I am an environmental historian of early modern East Asia, particularly the Korean peninsula, with transregional interests in: comparative histories of pre-industrial forestry; the history of pine; the premodern history of the conservationist state; and the long-term environmental legacies of Eurasian empires.
My current monograph project, Kingdom of Pines: State Forestry and the Making of Korea, 918-1910, examines the rise and fall of the longest continuous state forestry system in world history, that of Korea's Chosŏn dynasty. For five centuries, the Chosŏn dynasty maintained an extensive state forestry system around the protection of a single type of conifer, the pine, across the Korean peninsula. Kingdom of Pines tells the story of how state forestry worked - and did not work - for so long in the limited confines of a pre-industrial agrarian polity. My other current project examines the environmental legacies of the Mongol Empire in Asia, with focus on the long-term impact of Inner Asian equine culture on the woodland and coastal zones of sedentary East Asia.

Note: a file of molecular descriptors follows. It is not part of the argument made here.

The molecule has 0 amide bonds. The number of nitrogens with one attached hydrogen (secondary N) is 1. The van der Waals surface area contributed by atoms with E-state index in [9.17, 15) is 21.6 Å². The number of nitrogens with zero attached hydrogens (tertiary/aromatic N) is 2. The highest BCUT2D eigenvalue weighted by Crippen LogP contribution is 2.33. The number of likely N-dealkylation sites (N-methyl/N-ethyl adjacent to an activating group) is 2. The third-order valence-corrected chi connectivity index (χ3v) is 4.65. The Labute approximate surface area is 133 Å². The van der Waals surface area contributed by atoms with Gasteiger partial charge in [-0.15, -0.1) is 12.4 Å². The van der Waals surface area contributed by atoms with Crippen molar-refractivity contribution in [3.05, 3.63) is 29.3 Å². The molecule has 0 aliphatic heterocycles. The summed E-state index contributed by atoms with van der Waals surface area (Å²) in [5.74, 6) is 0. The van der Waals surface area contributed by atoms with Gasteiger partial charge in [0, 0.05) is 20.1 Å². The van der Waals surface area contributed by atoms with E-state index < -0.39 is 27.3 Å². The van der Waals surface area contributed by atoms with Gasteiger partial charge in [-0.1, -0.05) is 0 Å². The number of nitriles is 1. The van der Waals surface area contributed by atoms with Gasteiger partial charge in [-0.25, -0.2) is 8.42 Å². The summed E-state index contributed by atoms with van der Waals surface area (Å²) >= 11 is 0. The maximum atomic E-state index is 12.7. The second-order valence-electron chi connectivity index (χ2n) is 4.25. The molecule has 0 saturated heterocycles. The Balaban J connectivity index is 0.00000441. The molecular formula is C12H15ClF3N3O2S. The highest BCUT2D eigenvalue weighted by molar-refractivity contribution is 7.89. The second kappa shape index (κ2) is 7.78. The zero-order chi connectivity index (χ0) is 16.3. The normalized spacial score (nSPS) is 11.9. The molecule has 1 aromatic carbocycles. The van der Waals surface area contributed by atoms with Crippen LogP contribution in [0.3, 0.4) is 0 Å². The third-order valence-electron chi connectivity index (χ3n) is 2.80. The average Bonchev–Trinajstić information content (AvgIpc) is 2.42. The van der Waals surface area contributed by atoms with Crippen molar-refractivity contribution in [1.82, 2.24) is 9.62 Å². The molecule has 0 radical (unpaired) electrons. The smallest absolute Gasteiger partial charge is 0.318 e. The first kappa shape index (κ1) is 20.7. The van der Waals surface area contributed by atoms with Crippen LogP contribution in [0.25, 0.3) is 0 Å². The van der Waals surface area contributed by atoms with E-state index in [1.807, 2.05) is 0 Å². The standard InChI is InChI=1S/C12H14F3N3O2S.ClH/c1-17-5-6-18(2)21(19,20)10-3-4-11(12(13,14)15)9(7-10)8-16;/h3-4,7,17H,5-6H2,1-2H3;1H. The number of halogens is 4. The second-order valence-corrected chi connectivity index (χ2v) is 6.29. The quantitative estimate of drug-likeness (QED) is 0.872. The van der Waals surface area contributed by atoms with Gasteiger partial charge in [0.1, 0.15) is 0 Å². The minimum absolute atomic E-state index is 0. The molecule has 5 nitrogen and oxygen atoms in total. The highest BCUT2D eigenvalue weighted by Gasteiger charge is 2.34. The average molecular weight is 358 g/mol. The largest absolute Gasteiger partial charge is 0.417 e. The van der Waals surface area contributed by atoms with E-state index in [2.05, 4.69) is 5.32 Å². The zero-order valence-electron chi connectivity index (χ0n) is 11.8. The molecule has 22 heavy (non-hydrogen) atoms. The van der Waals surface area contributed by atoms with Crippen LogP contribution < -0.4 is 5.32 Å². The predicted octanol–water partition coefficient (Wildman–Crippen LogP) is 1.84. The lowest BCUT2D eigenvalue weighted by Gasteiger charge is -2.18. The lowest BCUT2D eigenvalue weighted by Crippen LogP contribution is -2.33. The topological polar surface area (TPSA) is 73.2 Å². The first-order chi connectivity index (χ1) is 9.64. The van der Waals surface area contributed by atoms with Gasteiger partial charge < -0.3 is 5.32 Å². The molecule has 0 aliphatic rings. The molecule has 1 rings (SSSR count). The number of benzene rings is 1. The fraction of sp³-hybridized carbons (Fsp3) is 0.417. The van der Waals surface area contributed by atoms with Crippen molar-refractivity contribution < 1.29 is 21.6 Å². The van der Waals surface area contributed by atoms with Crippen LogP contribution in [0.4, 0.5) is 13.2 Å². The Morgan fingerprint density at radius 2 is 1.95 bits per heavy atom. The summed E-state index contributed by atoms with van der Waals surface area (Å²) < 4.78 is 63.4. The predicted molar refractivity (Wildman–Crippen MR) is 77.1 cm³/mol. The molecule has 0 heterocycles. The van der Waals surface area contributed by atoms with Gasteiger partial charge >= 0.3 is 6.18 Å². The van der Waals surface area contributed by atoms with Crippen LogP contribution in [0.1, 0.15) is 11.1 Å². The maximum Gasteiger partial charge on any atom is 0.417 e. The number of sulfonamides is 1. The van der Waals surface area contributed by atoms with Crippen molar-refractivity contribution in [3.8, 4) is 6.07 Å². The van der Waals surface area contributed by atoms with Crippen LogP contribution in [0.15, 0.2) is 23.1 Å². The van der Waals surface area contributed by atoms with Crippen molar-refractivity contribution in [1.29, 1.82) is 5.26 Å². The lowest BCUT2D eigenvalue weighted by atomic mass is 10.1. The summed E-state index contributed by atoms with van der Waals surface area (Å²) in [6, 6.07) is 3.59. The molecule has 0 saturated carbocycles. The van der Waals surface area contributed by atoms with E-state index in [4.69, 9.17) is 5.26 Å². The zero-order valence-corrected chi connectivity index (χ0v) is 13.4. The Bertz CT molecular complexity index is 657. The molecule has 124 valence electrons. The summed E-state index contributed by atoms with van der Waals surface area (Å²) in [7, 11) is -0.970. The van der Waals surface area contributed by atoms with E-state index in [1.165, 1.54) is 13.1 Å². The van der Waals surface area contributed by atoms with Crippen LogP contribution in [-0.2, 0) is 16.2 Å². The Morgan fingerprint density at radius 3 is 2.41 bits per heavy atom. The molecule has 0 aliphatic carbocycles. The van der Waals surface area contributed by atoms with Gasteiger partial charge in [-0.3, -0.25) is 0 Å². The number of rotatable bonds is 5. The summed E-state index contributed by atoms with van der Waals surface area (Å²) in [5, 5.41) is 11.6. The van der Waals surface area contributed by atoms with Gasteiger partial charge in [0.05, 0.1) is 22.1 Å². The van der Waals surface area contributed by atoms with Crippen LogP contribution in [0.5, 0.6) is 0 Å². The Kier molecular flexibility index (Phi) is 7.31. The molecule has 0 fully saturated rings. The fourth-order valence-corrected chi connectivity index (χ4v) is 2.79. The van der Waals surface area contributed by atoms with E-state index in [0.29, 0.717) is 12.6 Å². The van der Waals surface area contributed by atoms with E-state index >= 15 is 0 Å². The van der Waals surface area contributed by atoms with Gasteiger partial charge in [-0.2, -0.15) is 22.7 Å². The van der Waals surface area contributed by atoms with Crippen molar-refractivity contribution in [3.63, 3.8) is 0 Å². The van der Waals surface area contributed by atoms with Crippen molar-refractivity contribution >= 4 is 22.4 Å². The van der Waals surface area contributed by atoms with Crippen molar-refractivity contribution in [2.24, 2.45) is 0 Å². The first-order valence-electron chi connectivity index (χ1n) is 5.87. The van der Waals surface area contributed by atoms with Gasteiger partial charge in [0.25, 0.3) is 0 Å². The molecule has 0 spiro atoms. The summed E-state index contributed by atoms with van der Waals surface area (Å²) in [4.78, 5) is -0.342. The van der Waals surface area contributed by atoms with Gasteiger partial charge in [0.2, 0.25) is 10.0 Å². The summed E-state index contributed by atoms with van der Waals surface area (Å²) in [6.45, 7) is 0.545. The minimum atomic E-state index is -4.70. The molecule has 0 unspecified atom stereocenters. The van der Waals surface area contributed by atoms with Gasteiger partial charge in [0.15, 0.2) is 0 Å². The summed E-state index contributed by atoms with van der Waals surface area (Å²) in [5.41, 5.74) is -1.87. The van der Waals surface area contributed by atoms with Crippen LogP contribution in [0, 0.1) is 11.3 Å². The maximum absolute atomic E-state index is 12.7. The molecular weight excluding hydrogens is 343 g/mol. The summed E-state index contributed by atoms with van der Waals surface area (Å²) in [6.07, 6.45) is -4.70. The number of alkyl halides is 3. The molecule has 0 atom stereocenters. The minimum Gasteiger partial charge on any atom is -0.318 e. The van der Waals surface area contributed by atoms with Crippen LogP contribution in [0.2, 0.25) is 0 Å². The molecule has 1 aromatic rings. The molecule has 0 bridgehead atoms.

I joined the History department at the University of Manchester as Presidential Fellow in Environmental History in the Fall of 2018. Before I came to Manchester, I was a Postdoctoral Associate in the Program in Agrarian Studies at Yale University. I received my Ph.D in History and East Asian Languages in 2017 from the Department of East Asian Languages and Civilizations at Harvard University.